As part of Monday’s consent calendar, the City Council voted to amend its 2021 legislative platform regarding the quality of healthcare provided by skilled nursing facilities.
The amendment adds the phrase “As such, the City is committed to exploring ways to hold federal and state regulatory agencies accountable to fulfilling their regulatory roles, as well as identifying local mechanisms to support healthcare quality.”
The city prepares a legislative platform each year to serve as the foundation for a focused advocacy strategy. The platform outlines the city’s position on a broad range of current issues providing staff and lobbyists with direction to pursue advocacy on these issues. Among the many issues included in this year’s platform are priorities for healthcare delivery.
A staff report explains, “Pasadena is home to 15 skilled nursing facilities with a combined 1,201 licensed beds. The health and safety of this medically frail population is entirely dependent on the quality of healthcare provided by for-profit facility operators and their staff, and the ability of the California Department of Public Health to license, inspect, cite, and regulate them.”
A report by the county Office of Inspector General (OIG) that appeared on the March 31 council agenda questioned whether the agency responsible for oversight of skilled nursing facilities can effectively address crises and protect residents’ health.
The assessment of the county’s Health Facilities Inspection Division (HFID) centered on emergency evacuations of two Pasadena facilities in June and October.
“On June 11, 2020, more than 60 residents were evacuated from Golden Cross Health Care (Golden Cross) in Pasadena after the facility’s license was suspended due to ongoing quality-of-care issues,” the report states.
Less than four months later, on Oct. 1 health inspectors responded to Foothill Heights Care Center (Foothill Heights) in Pasadena where more than 30 residents were evacuated due to excessive indoor temperatures.
According to the report, “the evacuations revealed issues with state and local mechanisms for triggering a crisis response, efficacy of HFID’s oversight and enforcement actions and coordination and communication between HFID and partner agencies.”
These events “highlight flaws in HFID’s crisis identification and response and resident abuse and neglect investigations,” the report states.
The council was forced to table a discussion of that report during a joint meeting with Supervisor Kathryn Barger due to time constraints.
“Staff recommends the City Council amend the state legislative platform to include support for legislation which assures that the quality of healthcare provided by skilled nursing facility operators meets or exceeds state and federal (US Centers for Medicare and Medicaid) regulatory standards and is delivered ethically, responsibly, and equitably,” according to Monday’s staff report.
The council also approved a $954,549 purchase order contract with South Coast Fire Equipment, Inc. for the purchase of one 2021 Pierce Arrow XT Triple Combination Engine Pumper Truck. The new fire apparatus will be housed at Fire Station 33 and placed into front line service to assist with over 3,500 service calls received at this station annually.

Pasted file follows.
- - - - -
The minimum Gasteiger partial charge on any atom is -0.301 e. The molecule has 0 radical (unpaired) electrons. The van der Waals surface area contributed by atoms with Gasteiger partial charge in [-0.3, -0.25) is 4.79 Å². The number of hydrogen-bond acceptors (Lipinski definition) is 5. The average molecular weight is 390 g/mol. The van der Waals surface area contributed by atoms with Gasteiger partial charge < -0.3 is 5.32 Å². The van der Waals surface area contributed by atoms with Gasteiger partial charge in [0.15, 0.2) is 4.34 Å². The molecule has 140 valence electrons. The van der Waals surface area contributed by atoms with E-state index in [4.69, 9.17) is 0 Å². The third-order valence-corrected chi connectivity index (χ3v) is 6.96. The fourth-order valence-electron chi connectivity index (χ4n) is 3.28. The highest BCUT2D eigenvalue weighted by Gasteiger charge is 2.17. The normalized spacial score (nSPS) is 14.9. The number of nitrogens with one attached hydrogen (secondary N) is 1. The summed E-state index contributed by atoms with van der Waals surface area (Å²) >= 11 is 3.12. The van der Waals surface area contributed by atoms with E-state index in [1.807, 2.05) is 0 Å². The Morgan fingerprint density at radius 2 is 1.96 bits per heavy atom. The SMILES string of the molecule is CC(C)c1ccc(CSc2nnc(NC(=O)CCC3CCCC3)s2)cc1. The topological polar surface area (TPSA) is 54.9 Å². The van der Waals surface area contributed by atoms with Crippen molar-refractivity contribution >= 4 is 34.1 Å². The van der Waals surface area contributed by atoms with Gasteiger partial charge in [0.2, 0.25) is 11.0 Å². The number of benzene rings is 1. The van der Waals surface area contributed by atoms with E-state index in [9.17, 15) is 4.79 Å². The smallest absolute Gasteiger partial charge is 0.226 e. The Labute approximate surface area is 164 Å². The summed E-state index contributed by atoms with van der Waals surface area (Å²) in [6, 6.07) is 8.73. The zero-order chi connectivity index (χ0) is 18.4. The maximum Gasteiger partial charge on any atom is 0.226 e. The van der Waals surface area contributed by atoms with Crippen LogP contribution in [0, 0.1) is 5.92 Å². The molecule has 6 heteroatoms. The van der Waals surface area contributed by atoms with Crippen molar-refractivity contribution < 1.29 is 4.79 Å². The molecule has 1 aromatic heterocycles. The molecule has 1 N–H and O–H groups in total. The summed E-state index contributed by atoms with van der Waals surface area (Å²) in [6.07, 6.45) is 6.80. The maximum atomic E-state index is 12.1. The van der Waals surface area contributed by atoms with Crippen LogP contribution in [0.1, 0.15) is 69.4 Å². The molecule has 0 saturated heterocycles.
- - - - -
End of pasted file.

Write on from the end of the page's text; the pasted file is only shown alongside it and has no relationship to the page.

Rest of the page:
The city will replace an older pumper and place a second one in reserve. Both of those pumpers have more than 150,000.
The final item approves and files proposed amendments to the rules and regulations for the seven commissions staffed by the Parks, Recreation and Community Services (PRCS) Department.
The Accessibility and Disability Commission, the Commission on the Status of Women, the Human Relations, Human Services, Northwest, Recreation and Parks, and Hahamongna Watershed Park Advisory commissions will be impacted by the changes.
The amendments include:
An update to the rules and regulations to be consistent with the provisions of Title 2 of the Pasadena Municipal Code.
Updating or eliminating outdated language.
For the Human Services and Northwest Commissions, update the language in the rules and regulations to be consistent with HUD regulations on grant funding, and to allow for flexibility by these commissions when HUD modifies its rules.
For the Human Services and Senior commissions, clarify the process of recommending an organizational representative to the City Council.
Clarify and provide consistency between the seven commissions on how business is conducted, including requiring each commission except Recreation and Parks, to elect a parliamentarian. The Recreation and Parks Commission did not support including the position of the parliamentarian as an officer and instead expressed support for staff to continue in the role of resolving questions regarding parliamentary procedures.
The City Council also directed the city attorney to prepare an ordinance amending the Municipal Code related to PRCS commissions.
Revise references to City Council members to replace the former title of Director.
Revise the date of annual officer elections to be at commissions’ annual meetings (not its first meeting of the year).
Revise the number of commission members required to approve and forward to the City Council rules and regulations, such that a majority of members must approve, in lieu of a specific number of commission members.
The item was briefly pulled by Councilmember Steve Madison, who leads the City Council’s Legislative Policy Committee, and Vice Mayor Andy Wilson before the council approved it.